Top Ten Tuesday: Books That Take Place In Another Country

Top Ten Tuesday is a weekly meme hosted by Jena at That Artsy Reader Girl.

I love reading books that take place in other countries. One of the things I love most is traveling and since I don’t quite have the funds to go everywhere I want (everywhere!), a book is the next best thing! I also love learning about the history, culture, and language of like, everywhere, so books that immerse the reader in these have always been my favorite.



Pachinko by Min Jin Lee

I just recently read this one, and it immediately jumped onto my favorites list. Pachinko is set in Korea and Japan and follows one family through several generations. It hits on a lot of major issues for Korean people at the time (lack of identity, loss of national pride, no where they belong, not knowing fate of family and friends, etc.) that, as an American, I would never have learned about if I hadn’t taken a Korean history class in college.


Paris by Edward Rutherford

Edward Rutherford is my favorite historical fiction writer. His books are all set in one city/location and follow a few families over several generations. And holy cow, how? He always makes me fall in love with (most of the members of) these families and I absolutely love being able to witness these cities (i.e. Paris, London, New York) grow from a small settlement into the amazing cities they are today.



The City of Brass by S. A. Chakraborty

I’m not sure exactly where The City of Brass takes place – it starts in Cairo, but they leave and go somewhere else. Somewhere in northern Africa or maybe the middle east, I think. This story is based on myths from the region, and I always love me a good myth-based story.



A Gentleman in Moscow by Amor Towles

You would think a story about a man stuck living in a hotel for 30 years would be kind of boring. Yet somehow, A Gentleman in Moscow was anything but. Amor Towles’ writing was absolutely beautiful, and I completely fell in love with all of the characters in this story.



Salt to the Sea by Ruta Sepetys

Salt to the Sea is a heart-wrenching WWII story, though I suppose all WWII stories are quite heartbreaking. This one follows three young refugees and one ex-soldier as they make their way to the William Gustoff, a ship they’re hoping will take them to safety. Seriously though, be prepared to cry at the ending.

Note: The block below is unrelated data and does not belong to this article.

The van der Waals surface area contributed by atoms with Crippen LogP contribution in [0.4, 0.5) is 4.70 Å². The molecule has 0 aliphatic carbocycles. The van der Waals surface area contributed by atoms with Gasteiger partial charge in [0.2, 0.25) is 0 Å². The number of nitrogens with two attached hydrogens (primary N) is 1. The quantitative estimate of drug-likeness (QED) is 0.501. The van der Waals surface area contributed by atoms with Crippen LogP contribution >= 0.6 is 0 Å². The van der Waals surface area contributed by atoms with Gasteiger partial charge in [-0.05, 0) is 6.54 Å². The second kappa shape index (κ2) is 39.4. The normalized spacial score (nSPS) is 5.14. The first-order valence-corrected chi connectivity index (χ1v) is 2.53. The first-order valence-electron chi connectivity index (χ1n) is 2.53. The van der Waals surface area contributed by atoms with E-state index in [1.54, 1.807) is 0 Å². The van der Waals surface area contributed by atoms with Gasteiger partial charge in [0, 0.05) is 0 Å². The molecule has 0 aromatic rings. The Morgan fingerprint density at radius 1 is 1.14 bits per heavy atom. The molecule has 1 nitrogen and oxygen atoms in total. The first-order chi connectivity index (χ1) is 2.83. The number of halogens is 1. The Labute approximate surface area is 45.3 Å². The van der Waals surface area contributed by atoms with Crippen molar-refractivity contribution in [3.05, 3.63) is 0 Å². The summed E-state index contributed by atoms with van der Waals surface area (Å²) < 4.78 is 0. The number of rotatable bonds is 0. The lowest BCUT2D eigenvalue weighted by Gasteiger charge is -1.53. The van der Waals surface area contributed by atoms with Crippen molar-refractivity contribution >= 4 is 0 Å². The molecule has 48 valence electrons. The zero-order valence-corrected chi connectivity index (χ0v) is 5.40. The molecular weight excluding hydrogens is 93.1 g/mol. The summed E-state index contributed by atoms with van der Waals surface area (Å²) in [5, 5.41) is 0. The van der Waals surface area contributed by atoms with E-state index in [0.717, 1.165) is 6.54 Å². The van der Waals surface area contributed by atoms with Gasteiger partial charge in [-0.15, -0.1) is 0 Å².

The Tea Girl of Hummingbird Lane by Lisa See

I learned a lot more than I thought there was to know about tea from The Tea Girl of Hummingbird Lane. It was also fascinating to read about a character from a Chinese ethnic minority and how she went from a rather primal way of living to a modern 21st century lifestyle.



A Man Called Ove by Fredrik Backman

A Man Called Ove is set in Sweden and is centered on a cantankerous man named Ove. He likes things the way he likes them and frankly doesn’t care if you disagree. He starts out seeming to be just a bitter old man, but as you get to know his backstory and get to see his relationships with the people (who force their way into) his life, you might start to get some warm fuzzy feelings.



Crazy Rich Asians by Kevin Kwan

Crazy Rich Asians is about exactly what the title promises. Some crazy-rich Asians, and some crazy, rich Asians. It’s about some extremely rich families based in Singapore, though they do travel the world quite frequently, and the drama surrounding the idea of bringing an average person into their world via marriage. It’s kind of mind blowing to realize that some people actually have the lifestyle portrayed in this book.



My Lady Jane by Cynthia Hand

My Lady Jane is about Jane Gray, the woman who was queen for about a week after Edward VI died. While this story clearly deviates from historical fact, it makes Jane Gray’s story significantly less depressing. In fact, it makes her story completely hilarious and wonderfully romantic, yet still has idea of the religious turmoil that was going on at the time, just without the religion. I am also super stoked that the next book will be released soon!



The Count of Monte Cristo by Alexandre Dumas

And what TTT list would be complete without one of my all time favorite books, The Count of Monte Cristo? If you enjoy tales of betrayal, revenge, adventure, love, buried treasure, mind games, and more, this book is for you! And don’t be intimidated by the length – as I’m sure many people are aware, Dumas was paid by the line, so there are a lot of short dialogue lines, and not so much lengthy, winding description as there is in many other classics. 🙂

What are your favorite books set in other countries? What other types of books do you like to live vicariously through?

4 thoughts on “Top Ten Tuesday: Books That Take Place In Another Country

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